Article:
The Indian housing industry is rapidly surging ahead as demand for property is a never-ending constant truth of life. This has inadvertently resulted in upswing of real estate companies of all sorts, big, small and mid-sized companies that are vying for attention of the buyers. However, in this pandemonium, the consumer has been the biggest loser due to lack of regulatory authority to check the unreliable transactions entered into. Resultantly, there has been a surge in real estate disputes related to project completion dates, escalation costs, lack of clearance certificates and handing over of possession between the buyer and real estate developers.

Essentially, introduction of the Real Estate (Regulation and Development) Bill, 2013 has been to create a check upon such rampant irregularities and to create a Tribunal to address the grievances of the consumers in a timely fashion. It is significant to note that this Bill has been approved by the Union Cabinet on June 4, 2013 and in all probability will receive the assent of the President and be notified as a statute soon. The need for a uniform Real Estate regulatory environment in India has been felt for years due to the rampant corruption, red tapism and money laundering that has erupted throughout the country. Today, although the Bill promises to regulate only the residential housing industry and anything ancillary to housing but still it provides hope for a uniform set of rules that can be perceived by the consumer. Previously, being at the mercy of the developers and builders of real estate, the customers could never come to terms with the high-handedness of the deals and illogical dues charged from them in the name of development and had to bear with every demand made out of them. Today, the Bill promises to make things clearer and provides for mandatory registration of real estate projects that would keep the consumer informed about his choices.

Some of the major features of the Real Estate Bill and its effect of the consumer is enumerated below:

  1. Establishment of Authority: People with legal knowledge and management skills would be appointed in the Regulatory Authority who would regulate, control and promote real estate development in India and all projects would mandatorily get registered with the regulatory authority which will create transparency in the system that would build the trust of the consumers.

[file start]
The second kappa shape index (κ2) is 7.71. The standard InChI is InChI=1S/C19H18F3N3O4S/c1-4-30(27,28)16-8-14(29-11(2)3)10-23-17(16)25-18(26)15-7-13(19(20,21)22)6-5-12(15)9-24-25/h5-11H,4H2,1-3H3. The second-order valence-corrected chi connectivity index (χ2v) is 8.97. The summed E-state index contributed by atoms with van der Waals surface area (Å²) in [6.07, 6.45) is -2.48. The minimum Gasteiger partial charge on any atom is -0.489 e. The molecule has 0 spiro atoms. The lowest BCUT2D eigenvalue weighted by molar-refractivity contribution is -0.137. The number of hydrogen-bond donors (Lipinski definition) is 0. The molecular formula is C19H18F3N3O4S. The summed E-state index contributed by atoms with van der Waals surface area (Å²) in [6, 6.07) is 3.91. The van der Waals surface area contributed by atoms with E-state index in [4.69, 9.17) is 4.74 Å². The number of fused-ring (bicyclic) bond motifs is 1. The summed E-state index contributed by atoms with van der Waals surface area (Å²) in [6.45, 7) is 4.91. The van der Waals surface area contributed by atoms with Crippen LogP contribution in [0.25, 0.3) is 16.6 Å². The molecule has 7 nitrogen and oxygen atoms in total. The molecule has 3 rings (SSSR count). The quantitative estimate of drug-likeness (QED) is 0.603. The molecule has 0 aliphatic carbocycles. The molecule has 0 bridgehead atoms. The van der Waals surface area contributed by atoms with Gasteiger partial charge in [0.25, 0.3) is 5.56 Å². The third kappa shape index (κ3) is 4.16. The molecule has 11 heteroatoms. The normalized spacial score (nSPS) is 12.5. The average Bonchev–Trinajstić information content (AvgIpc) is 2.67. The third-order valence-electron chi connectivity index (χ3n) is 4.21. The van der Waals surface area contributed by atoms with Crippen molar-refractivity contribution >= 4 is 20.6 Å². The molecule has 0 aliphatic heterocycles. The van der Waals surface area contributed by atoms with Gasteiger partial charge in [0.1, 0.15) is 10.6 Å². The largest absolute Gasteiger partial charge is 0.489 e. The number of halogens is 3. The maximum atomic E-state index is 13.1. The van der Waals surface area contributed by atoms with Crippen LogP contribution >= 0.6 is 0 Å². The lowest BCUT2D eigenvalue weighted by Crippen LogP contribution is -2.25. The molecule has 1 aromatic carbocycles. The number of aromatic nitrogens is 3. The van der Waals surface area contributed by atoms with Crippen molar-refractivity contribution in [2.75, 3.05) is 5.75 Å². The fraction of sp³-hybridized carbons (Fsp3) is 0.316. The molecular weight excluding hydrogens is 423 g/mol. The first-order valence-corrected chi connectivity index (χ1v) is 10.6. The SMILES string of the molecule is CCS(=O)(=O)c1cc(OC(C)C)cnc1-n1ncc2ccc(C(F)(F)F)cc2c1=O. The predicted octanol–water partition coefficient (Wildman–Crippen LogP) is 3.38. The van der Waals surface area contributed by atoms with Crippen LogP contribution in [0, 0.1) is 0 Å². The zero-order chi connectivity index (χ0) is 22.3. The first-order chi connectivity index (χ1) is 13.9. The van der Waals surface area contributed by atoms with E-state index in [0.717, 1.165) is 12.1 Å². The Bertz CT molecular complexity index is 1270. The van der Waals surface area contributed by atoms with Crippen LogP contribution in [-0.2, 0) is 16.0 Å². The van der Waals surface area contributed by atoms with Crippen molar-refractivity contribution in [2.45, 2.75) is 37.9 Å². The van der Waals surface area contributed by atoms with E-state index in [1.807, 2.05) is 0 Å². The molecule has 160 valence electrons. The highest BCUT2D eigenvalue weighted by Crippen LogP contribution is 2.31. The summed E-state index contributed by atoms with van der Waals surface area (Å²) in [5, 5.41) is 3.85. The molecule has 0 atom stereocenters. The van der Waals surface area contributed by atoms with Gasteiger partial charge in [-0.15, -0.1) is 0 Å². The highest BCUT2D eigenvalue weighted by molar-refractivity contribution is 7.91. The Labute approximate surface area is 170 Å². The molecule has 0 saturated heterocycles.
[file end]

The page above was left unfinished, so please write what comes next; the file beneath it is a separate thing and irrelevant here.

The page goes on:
2.  Appellate Tribunal: Establishment of the Tribunal will allow disputes to be heard in a timely fashion and provide speedier justice.
  3. Mandatory Disclosures: Real estate agents and developers need to mandatorily disclose material information about the project such as layout plan, common area, carpet area, status of the land and development scheme of the building. Further, more than 10% of advance amount of the estimated cost of the project cannot be collected by the real estate agents from the buyers without prior agreement and such action would lead to penalties. Further, the Bill provides that money should be utilized for development of the disclosed project only and 70% of the amount collected from allottees should be put in an escrow bank account separately.
  4. Abolishment of Misleading Terms: Terms such as “Super Area” or “Super Built-Up Area” has been avoided in the Bill and only the Carpet Area that would actually be the  net usable space of the floor of an apartment, excluding the walls have been included in the Bill to provide clarity to the consumer. Further, real estate agents must get themselves registered and no pre-launch bookings would be allowed.
  5.  Penalty/Liability: The Bill provides punishment upto three years imprisonment or 10% of the total cost of the project, or both for promoters who fail to register their projects in accordance with the law. Promoters who flout the law will be penalized with 5% of the total cost of the project and promoters who continue to disobey any order may be charged with over one lakh rupees per day.

Overall, it can be reckoned that the Bill aims to provide consumer protection and is primarily a populist move that would regulate the residential real estate industry. However, the Bill does not regulate the quality of construction, which is the domain of local bodies and State government, since the Bill is a National Bill that would regulate the “transactional” part of real estate deals. It would be interesting to see the reaction of the developers and builders once this Bill is passed in parliament and reports suggest that residential real estate cost would see an upsurge once such law is formulated.

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